Issue 55 | November 2, 2017
#DataInsecurity Digest: Equifax knew about vulnerability; White House considers cyber strategy
By John Breyault (@jammingecono, email@example.com)
NCL Vice President of Public Policy, Telecommunications and Fraud
Editor’s Note: Equifax remained in the headlines this week when it came to light that the credit-reporting giant knew about its security vulnerability as early as December 2016 and chose to do nothing. Deservingly, the UK’s Financial Conduct Authority began investigating Equifax’s actions, and may even prevent Equifax from running credit checks on British citizens.
The Trump Administration announced that after 10 months in office, it’s in the beginning stages of creating a cybersecurity strategy. Meanwhile, researchers found a massive vulnerability in LG connected devices, which could have led to several safety hazards including hackers remotely turning on stovetops and operating in-home cameras.
On to the clips!
Equifax knew of its security vulnerability in December and turned a blind eye. @lorenzoFB reports that months prior to its massive breach, a security researcher warned Equifax that an employee portal “was completely exposed to anyone on the internet. [The portal] displayed several search fields, and anyone—with no authentication whatsoever—could force the site to display the personal data of Equifax's customers…” The fact that this vulnerability was left unpatched for months “opens the possibility that more than one group of hackers broke into the company.” (Source: Motherboard)
Equifax's regulatory fallout intensifies with new U.K. Financial Conduct Authority investigation. The U.K.’s Financial Conduct Authority has announced it will investigate Equifax in the wake of 694,000 UK citizens having their personal data compromised. @kayewiggins reports that, “The regulator has the power to fine the firm or even withdraw its authorization, which would prevent it from running credit checks in Britain.” (Source: Bloomberg Technology)
Speaking of Equifax’s lax security...10 percent of surveyed financial firms were hacked in 2017. New research from Security Scorecard found that financial firms were much more susceptible to hacks than telecommunications (3 percent hacked in 2017), transportation (2 percent) or manufacturing firms (1 percent). In addition, the report also found that “Only 25 percent of the Top 20 FDIC-insured banks (ranked by cybersecurity performance) received an ‘A’ grade in DNS Health,” and that the “financial services industry had more malware events than five other industries combined.” (Source: Security Scorecard)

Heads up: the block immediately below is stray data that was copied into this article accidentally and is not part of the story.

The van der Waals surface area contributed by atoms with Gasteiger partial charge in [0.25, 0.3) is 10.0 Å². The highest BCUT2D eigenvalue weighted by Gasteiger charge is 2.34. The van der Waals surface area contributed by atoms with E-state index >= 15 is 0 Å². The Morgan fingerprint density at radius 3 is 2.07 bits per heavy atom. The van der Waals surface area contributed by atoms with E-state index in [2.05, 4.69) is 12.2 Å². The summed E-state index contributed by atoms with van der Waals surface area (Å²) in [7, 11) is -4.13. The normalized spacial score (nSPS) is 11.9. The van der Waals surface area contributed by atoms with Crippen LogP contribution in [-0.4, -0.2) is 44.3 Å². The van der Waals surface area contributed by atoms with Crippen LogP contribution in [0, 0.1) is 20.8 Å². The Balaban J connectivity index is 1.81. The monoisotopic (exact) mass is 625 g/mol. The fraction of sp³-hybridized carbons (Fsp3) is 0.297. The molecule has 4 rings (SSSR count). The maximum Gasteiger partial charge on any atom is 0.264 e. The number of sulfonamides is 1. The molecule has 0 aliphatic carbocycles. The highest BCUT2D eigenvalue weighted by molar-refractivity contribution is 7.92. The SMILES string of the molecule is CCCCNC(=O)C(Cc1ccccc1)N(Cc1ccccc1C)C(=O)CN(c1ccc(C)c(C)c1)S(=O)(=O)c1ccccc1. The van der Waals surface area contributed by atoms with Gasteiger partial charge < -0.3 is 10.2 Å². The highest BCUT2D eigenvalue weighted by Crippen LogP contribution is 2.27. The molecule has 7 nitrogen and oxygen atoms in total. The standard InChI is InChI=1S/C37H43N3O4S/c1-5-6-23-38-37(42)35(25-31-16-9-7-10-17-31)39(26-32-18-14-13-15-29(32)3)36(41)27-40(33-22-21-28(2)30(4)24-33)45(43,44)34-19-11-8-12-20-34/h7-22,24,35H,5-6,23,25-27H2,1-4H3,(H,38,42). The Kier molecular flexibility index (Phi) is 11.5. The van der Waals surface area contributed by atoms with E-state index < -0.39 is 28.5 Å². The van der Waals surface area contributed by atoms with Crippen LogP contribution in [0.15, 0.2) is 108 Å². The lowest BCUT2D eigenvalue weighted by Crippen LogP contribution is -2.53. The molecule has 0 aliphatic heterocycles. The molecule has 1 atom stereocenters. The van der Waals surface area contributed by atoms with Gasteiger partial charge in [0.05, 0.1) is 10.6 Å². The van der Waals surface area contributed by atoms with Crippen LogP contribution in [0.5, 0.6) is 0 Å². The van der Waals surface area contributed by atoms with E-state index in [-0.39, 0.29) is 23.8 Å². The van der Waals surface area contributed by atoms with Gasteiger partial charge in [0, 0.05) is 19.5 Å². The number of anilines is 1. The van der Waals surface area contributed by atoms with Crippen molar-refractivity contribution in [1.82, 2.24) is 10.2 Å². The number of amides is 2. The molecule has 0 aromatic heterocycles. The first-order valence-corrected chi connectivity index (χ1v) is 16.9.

Trump Administration’s cybersecurity strategy in process. Last week, White House Homeland Security Adviser @TomBossert45 announced that the White House plans to start drafting a new cybersecurity strategy. @Joseph_Marks_ reports that the strategy is likely to be based off of three main components: “improving the security of federal government computer networks; leveraging government resources to better secure critical infrastructure, such as hospitals, banks and financial firms; and establishing norms of good behavior in cyberspace and punishing bad behavior.” While @TomBossert45 would not provide a timeline for the strategy’s release, he did say that, “As soon as we’re prepared to put forward a strategy that will be beneficial to the government and the nation, we’ll do so.” (Source: Nextgov)
Citing executive privilege, White House blocks cyber czar from testifying in Senate. White House Cyber Coordinator Rob Joyce’s absence from the Senate Armed Services hearing led Chairman John McCain (R-AZ) to comment: “I would also like to note at the outset the empty chair at the witness table… Unfortunately, but not surprisingly, the White House declined to have its cyber coordinator testify.” Sen. McCain left open the possibility to pursue Sen. Bill Nelson’s (D-FL) suggestion of subpoenaing Rob Joyce. (Source: The Hill)
Breach du jour: LG home appliances. A vulnerability found in the LG SmartThinQ application could have allowed hackers to “take over a user's account and control connected appliances such as their oven, refrigerator, dishwasher, washing machine, air conditioner and more.” Check Point Software Technologies, the security researchers who discovered the flaw, stated that the vulnerability also "gave attackers the potential to spy on users' home activities via the Hom-Bot robot vacuum cleaner video camera.” (Source: Yahoo News)
Americans’ mobile device cyber hygiene has improved by more than 50 percent in the past 5 years. A CTIA study finds that “77 percent of Americans use PINs/passwords on their smartphones, a 54 percent increase in the last five years,” and that “(n)early 50 percent of Americans have an anti-virus program installed on their smartphone, a 58 percent increase in the last five years.” (Source: CTIA)
February 28, 2018 - Privacy Con 2018, Washington, DC
In February, the FTC will host its third Privacy Con, convening a broad array of academics, researchers, consumer advocates, government officials, and industry representatives to address the privacy implications of emerging technologies.
National Consumers League
Published November 2, 2017